Classical Music, Alzheimer's and a Personal Note
There is an interesting article in The Australian on the connection between learning, music, the brain and Oliver Sack's book Musicophilia.
The article provides a quote from the book, Anatomists today would be hard put to identify the brain of a visual artist, a writer, or a mathematician, but they could recognise the brain of a professional musician without a moment's hesitation. Why I found this interesting is because my father has been diagnosed with Alzheimer's. He's played the trombone all his life with many of the last 30 years playing with the Cheyenne Symphony Orchestra (he retired a few years ago - but still plays with a variety of other groups).
In another article by Jill Daniel about Sack's book says music can also helps Alzheimer patients (along with reducing stress and several other health benefits). An article by Denise Dado speaks about fending off the effects of Alzheimer's speaking about turning off the TV and listening to music. Yet another article by Barbara Jacobs, M.S. not only sites Sack's book but speaks about her own discoveries in terms of music and the effects on Alzheimer patients. All of these articles speak about effects of listening to music in terms of triggering memory responses - but not of playing music, perhaps, because the physical nature of playing music requires the brain to think before action. Therefore in listening to music, it is the stimulus which triggers memory. However, playing music requires the memory to exist prior.
When my father came to visit in June to hear the premier performance of my first symphony, we took some time in the week after the concert to get out a pair of trombones and play some duets. I was a pretty fair trombone player (some 25 years ago) but don't really play it any more. However, while the muscles in my lips and stomach (necessary for good tone and control) are pretty much worthless, there are some aspects of playing (like know where the slide goes and what the notes should sound like) I haven't forgotten. Because my father has kept playing, his physical skill is far above mine - then again, he was always the better player. Even with his Alzheimer's his playing is still pretty good - although I should amend that to say, we were playing duets out of an Arban's book we used to play when I was growing up, and one he purchased when he was in the US Army Band. He's played all these pieces before, numerous times, but certainly not for years (30 at least), so he might as well have been sight reading them.
As we played, there was a light in my father's voice, a smile on his face that we don't see very often. He truly enjoys playing the trombone, and particularly sharing the joy with me. However, the duets in the book get progressively harder, moving through the keys - which also increase their difficulty. The more difficult they got the more I was able to adjust to the changes, but he was not. When my lips finally gave out after a couple of hours of playing, I was playing more right notes than he was. Physically he could have continued to play, but the music was beginning to tax him mentally and so frustration was building. My lips were useless and it gave me the excuse to stop for the evening - at a time when he was still glowing with the thought of playing the trombone.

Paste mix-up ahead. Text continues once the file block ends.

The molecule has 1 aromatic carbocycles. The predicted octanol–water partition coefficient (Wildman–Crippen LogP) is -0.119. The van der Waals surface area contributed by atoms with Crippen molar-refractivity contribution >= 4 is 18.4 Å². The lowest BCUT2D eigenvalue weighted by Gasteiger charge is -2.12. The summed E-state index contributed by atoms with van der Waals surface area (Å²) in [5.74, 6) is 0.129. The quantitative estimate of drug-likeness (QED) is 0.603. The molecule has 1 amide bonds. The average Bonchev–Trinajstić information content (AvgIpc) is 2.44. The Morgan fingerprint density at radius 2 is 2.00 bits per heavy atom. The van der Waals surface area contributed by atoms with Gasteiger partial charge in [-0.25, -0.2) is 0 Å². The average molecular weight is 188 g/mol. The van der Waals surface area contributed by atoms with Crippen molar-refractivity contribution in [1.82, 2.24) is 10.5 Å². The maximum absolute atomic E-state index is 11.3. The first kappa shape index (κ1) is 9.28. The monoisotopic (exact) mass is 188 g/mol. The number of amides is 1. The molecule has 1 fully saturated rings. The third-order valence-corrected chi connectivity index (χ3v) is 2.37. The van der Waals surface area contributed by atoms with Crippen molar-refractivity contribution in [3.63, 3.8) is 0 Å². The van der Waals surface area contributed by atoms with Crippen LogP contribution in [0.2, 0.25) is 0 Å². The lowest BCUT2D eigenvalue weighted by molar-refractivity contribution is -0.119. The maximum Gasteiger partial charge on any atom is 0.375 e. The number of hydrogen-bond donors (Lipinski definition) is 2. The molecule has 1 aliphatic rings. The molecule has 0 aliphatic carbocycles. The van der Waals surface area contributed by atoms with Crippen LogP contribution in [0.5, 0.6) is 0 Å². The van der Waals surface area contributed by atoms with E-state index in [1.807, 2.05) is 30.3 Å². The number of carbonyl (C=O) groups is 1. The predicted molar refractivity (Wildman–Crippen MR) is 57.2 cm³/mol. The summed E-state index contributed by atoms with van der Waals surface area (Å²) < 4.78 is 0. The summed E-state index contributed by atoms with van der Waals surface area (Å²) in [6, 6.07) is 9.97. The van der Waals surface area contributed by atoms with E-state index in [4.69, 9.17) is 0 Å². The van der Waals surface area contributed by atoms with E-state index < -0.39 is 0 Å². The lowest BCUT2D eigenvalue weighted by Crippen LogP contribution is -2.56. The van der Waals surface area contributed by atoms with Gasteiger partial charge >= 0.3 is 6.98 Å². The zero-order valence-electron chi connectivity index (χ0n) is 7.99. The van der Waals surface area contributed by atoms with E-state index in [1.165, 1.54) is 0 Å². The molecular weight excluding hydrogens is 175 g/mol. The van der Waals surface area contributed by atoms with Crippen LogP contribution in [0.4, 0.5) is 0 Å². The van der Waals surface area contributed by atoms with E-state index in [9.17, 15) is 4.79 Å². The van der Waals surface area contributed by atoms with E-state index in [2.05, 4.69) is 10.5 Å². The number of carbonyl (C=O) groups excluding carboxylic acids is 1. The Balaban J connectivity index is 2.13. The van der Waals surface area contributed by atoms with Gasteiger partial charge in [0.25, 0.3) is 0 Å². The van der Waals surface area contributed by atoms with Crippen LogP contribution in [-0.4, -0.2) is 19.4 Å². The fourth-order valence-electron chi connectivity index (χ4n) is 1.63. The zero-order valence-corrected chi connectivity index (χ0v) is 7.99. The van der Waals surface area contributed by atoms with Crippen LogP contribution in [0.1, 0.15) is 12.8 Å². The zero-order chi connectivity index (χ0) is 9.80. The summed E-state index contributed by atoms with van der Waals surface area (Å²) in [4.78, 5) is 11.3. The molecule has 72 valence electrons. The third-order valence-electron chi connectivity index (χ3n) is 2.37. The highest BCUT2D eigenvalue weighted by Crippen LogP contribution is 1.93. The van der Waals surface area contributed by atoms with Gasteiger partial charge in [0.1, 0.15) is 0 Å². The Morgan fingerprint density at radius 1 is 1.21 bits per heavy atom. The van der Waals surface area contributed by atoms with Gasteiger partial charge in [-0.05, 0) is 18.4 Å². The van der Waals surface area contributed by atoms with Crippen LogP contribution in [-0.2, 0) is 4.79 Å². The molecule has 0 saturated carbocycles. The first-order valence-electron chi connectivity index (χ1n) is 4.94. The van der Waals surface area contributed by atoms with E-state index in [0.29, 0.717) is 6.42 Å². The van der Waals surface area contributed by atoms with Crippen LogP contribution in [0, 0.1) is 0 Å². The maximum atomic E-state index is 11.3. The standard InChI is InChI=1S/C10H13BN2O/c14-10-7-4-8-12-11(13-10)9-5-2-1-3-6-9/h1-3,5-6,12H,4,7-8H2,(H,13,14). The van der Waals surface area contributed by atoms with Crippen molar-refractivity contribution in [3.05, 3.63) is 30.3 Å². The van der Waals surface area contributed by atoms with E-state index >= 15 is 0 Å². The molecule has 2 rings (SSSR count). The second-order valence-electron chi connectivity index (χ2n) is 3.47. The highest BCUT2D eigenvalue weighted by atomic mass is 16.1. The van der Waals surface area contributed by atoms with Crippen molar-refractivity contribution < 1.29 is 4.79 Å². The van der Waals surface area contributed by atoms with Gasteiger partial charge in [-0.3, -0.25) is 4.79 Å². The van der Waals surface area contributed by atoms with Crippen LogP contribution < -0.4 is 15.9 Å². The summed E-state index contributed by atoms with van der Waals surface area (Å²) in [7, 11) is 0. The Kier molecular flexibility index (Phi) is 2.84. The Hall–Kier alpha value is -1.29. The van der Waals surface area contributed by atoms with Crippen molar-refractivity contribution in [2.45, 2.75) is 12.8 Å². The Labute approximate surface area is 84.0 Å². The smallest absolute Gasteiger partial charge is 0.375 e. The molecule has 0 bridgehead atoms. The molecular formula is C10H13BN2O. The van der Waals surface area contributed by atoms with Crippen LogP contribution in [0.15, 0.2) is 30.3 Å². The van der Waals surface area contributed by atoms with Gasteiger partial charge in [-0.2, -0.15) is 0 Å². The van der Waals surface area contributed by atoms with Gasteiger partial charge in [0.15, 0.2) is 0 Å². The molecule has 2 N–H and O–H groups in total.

There were times during his visit that things didn't go so well. He gets frustrated because he can't remember things, and he used to love to go on long walks talking politics, religion or any number of cerebral topics, but now walking and talking aren't possible. Occasionally we talk politics (or music) while sitting in the evening; even those conversations are rare, and often move on to lighter topics because he just can't follow the flow of conversation like he used to. Playing the trombone is still something he does fairly well - as long as they are pieces he's seen before. Last year, when I was planning the concert for June, I considered having my father play in at second trombone for the concert - and glad I decided against it. He would have been trilled at the chance, but the music would have been very new, and the cross rhythms and style of the sound are wholly unfamiliar to him. So, while he might have enjoyed the thought of playing, I think the actual concert would have been more frustrating. Whereas sitting in the audience he was thrilled.
In an article by Anthony Hubbard about a woman, Kate Clark, suffering from Alzheimer's, the outlook isn't good. While there are moments of real joy in Kate's life, there are things she doesn't do anymore - argue about politics, drive the car or even cook. She still goes to concerts and helped organise a national conference on dementia in New Zealand in 2007. She is afraid that one day she won't be able to speak at all. The future isn't bright, but moments for today can still have joy and that's what she focuses on.
I don't know if playing the trombone helps my father remember anything else the following day, but it certainly gives him moments where all is right in the world. I'm glad he got to hear the concert. I'm even happier we got to play a few duets together while he was here.